Thursday, March 1, 2012

Discipline- Middle Childhood

We all know how important discipline is as a parent. Not only does it teach your child how to act in agreement with rules, but it also helps your child learn the appropriate way to get along with others. As much as we want our children to abide by the rules at all times, it is also beneficial for the child to make their mistakes so that they are aware of possible consequences for their actions. At this point, your child is at least between the ages of 6 and 12. So, it's easy to say that you have come up with your own system of discipline, but as they grow, so should your discipline techniques. By the time your child reaches school, they are aware of the meaning of rules.  Here are some effective discipline strategies:
 - Use language to help solve problems- make sure your child knows they are able to express themselves
    verbally rather than physically, that way they can talk to you about it versus acting out and causing a scene.
 - Natural Consequences- your child must understand that there are consequences, and that they can't always
    get away with forgetting to clean their room without receiving a type of punishment, or it will continue to
 - Logical Consequences- these types of consequences must be logical to the child. For example, if you don't
   do this than you are not going to be allowed to go to your friends house.
* When trying to implement these types of consequences in your household, you must stay firm and consistent.
When you catch your child carrying out an action you have been teaching him/her, the best way to continue to encourage that act is to positively reinforce them. You can do this by rewarding them with a small toy, sticker, etc. (I recommend that you don't reward them with candy, were trying to teach our children healthy habits, right? :) The reason this is so effective is because it gives your child a goal to work toward. If your child knows they will receive a reward for acting the way you want them to, they are more likely to continue doing so. :)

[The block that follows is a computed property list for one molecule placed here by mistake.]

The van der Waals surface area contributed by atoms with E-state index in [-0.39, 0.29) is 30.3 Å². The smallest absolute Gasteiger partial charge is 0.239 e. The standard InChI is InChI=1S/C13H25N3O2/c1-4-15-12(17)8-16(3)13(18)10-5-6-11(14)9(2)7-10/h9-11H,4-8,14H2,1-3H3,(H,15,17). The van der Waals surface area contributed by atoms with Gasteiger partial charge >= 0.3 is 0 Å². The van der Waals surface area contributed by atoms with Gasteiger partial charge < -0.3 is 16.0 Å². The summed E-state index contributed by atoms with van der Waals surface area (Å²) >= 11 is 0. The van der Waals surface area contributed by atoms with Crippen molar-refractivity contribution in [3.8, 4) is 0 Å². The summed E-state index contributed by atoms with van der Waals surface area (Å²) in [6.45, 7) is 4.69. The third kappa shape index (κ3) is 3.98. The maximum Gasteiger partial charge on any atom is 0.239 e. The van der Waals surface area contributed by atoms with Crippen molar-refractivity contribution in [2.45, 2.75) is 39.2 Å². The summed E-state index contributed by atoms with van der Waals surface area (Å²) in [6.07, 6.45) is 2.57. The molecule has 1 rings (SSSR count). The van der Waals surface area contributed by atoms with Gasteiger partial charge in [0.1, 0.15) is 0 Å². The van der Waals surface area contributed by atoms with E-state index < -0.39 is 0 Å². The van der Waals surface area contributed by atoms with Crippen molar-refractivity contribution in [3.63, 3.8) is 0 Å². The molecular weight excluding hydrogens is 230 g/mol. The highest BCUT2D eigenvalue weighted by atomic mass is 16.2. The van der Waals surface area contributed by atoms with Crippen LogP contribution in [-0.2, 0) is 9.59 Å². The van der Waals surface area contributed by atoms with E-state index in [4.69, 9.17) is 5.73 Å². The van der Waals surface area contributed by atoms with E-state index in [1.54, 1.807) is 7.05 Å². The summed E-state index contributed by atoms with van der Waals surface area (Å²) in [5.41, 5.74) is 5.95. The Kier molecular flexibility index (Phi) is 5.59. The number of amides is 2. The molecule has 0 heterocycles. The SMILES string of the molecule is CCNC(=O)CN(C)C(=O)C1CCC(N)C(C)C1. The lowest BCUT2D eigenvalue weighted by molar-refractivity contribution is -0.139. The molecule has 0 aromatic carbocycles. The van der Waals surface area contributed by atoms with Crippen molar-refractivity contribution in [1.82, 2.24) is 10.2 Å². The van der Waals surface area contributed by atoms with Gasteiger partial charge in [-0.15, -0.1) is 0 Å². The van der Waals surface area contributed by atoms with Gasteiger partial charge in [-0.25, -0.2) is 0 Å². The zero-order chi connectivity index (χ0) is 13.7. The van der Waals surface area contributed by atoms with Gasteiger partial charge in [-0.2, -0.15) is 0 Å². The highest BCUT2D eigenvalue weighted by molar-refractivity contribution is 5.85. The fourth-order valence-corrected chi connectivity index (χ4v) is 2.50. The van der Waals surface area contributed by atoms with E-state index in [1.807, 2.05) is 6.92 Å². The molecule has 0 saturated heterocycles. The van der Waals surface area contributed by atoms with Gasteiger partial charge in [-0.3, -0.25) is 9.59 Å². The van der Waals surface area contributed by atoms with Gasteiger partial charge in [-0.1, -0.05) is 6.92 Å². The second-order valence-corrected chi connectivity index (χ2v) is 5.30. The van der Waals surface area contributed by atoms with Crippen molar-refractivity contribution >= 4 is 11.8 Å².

For more information:

April Wiland


  1. I agree! I especially like the part about positive reinforcement and rewarding them. Even though my daughter and I have a "bad day" I still treat her the same, tuck her in bed, say prayers, etc. I also tell her the things I like about her and how even though she misbehaved she is still a good kid and I love her regardless of the mistakes she makes. I do reward my children for their good behavior, whether it be taking them out to a nice restaurant, going to Rocket Dollar with $5 or suprising her with something that makes her feel special. Zara Foley

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  3. Discipline is such a tough and sensitive issue when it concerns children. Children do need discipline in order for them to learn that rules apply to them. Children do not always need to be disciplined to learn. So many times they learn from their mistakes, just like adults. Most of the time, explaining to a child that their action was not in their best interest or the best interest of someone else is all they need. Adults need to talk to them about the issue and the consequences of their action. They do not need physically disciplined to learn from the mistake. Positive encouragement is best. I have been reading a book called Switch. In chapter 11 it states, "Each journey starts with a single step." Adults need to celebrate those single steps instead of criticizing children so much of the time. Susan Davis